If you want to be a professional photographer, you'll need professional-quality gear. These days, that gear has to be digital. In recent years, digital equipment has come to dominate the market, thanks to its high-quality image capture and versatile processing and editing options. Though a few photographers and their customers still appreciate the novelty of film, fields like publishing, commercial photography and stock have little or no interest in the format. With this in mind, your best bet is to purchase digital equipment for every step of the process: capture, image browsing, image editing, storage and output.
For capturing images, a digital camera is an obvious purchase, but there are several other products that are important to buy as well. If photography is your hobby, you probably already have a good digital SLR camera. It should feature a fairly high resolution sensor, but don't get too hung up on megapixels -- eight or 10 will probably do just fine. Of course, the camera is useless without a lens. Start out with a wide to short telephoto zoom lens and a short-to-medium telephoto zoom lens; these will work well for basic studio and wedding photography. Because light is such an important part of photography, you also need to invest in flashes and meters to measure and add light if needed.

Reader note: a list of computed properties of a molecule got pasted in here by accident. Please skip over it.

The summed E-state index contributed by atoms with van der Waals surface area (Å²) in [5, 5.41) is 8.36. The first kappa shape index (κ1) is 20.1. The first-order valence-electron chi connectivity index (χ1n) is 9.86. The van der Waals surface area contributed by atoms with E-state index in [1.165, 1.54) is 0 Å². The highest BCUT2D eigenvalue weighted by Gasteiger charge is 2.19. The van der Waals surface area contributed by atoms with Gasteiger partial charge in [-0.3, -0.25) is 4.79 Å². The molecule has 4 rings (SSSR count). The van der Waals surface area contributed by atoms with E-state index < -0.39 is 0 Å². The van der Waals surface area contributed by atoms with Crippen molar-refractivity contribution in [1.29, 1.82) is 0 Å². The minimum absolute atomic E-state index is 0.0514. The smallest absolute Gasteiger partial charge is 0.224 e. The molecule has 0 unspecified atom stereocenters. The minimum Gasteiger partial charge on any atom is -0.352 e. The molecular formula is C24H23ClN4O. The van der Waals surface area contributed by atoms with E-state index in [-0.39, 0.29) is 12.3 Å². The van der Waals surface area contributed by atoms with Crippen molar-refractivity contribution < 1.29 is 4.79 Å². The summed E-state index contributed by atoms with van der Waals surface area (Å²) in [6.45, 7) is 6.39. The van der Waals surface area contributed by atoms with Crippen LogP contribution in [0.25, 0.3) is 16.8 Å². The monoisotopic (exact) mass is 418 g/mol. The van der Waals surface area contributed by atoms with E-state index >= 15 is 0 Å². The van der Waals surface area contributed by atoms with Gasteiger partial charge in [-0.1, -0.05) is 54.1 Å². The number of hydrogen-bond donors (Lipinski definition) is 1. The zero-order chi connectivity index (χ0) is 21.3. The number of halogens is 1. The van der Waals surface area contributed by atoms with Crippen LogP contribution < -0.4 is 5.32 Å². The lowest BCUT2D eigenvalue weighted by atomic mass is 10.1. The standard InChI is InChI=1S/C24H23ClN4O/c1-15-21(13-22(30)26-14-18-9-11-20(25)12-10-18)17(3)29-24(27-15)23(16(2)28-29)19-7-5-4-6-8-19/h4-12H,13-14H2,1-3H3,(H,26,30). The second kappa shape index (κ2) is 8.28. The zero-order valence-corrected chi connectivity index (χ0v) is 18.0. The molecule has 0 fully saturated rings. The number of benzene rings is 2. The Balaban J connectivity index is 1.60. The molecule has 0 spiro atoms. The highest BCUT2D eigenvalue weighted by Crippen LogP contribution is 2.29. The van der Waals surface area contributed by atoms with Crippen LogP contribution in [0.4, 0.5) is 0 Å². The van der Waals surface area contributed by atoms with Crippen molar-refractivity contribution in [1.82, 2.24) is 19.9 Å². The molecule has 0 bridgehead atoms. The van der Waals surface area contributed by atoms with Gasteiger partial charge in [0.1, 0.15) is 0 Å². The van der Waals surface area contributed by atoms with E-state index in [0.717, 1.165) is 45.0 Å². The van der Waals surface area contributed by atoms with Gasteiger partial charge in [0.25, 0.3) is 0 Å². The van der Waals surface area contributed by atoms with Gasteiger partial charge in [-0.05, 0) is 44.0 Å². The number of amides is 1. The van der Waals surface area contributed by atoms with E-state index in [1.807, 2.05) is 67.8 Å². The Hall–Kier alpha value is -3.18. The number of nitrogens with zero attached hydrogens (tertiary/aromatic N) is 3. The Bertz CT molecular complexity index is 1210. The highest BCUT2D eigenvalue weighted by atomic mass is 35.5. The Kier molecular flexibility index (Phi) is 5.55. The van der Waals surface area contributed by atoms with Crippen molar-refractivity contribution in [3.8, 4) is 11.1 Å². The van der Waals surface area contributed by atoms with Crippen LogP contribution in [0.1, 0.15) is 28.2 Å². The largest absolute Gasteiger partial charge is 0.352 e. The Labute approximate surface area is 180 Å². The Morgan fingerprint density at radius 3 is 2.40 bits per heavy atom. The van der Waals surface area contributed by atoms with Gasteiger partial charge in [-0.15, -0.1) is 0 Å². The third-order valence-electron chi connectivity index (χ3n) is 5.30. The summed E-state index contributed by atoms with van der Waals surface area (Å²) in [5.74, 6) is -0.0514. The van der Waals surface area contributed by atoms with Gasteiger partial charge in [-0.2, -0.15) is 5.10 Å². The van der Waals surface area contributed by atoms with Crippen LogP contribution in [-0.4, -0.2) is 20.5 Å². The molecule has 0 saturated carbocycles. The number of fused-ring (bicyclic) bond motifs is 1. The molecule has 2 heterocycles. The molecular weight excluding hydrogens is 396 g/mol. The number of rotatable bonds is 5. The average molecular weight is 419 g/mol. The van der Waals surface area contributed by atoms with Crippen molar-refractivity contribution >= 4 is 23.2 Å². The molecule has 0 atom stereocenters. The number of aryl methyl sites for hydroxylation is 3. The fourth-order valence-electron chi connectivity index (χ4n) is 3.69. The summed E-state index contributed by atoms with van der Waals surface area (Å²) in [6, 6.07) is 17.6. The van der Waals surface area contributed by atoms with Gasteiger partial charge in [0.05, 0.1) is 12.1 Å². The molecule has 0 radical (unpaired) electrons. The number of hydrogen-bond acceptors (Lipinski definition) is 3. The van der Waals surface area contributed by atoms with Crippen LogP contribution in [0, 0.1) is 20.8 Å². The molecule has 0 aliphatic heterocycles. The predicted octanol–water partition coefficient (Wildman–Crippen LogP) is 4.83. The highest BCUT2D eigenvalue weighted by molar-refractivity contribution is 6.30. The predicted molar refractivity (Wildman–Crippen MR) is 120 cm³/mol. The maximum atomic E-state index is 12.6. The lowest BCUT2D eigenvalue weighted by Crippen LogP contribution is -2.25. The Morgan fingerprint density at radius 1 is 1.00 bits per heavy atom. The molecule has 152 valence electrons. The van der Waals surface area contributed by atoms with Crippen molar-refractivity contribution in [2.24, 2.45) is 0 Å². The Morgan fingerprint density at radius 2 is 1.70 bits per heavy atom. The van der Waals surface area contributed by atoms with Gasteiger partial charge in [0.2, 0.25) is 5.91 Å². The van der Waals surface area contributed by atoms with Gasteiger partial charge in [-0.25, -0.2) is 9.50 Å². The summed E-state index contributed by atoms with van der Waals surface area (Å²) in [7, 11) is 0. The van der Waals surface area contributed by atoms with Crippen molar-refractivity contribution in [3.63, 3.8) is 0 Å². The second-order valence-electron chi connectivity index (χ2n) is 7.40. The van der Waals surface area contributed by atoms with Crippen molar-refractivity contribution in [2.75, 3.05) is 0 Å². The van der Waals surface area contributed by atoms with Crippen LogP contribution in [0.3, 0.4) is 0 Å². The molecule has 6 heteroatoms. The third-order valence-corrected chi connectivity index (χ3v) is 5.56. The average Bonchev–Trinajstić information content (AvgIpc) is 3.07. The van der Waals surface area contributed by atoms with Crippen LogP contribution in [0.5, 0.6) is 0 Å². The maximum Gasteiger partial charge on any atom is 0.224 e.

Image capture is only the first step of digital photography; you need equipment to view, edit, store and print your pictures after you take them. All of these tasks require that you have a relatively powerful computer with a high-quality monitor. Many photographers pay a little more to buy Apple (Macintosh) computers because they perform exceptionally well when processing and displaying digital photography. To view and organize your photographs, try Adobe Lightroom or Apple Aperture. These can also perform simple edits, making your work in the digital darkroom much easier. For advanced picture editing, no program is more popular than Adobe Photoshop. In a modern professional photography business, it's critically important that you have a copy of this program and know how to use it.
Once your pictures have been edited, they have to be saved somewhere. A good rule is to save them in two places -- perhaps on your computer hard drive and an external hard drive -- and keep the two in separate locations. This should protect your data from a hard drive crash, or worse, a fire or flood. Finally, invest in a good printer. While most photographs should be sent off to a professional lab for final printing, a good wax, thermal, laser or even inkjet printer is an invaluable tool for displaying proofs to clients.
Having the proper equipment is just part of starting your own photography business. Read on to learn the nuts and bolts of making your operation run smoothly.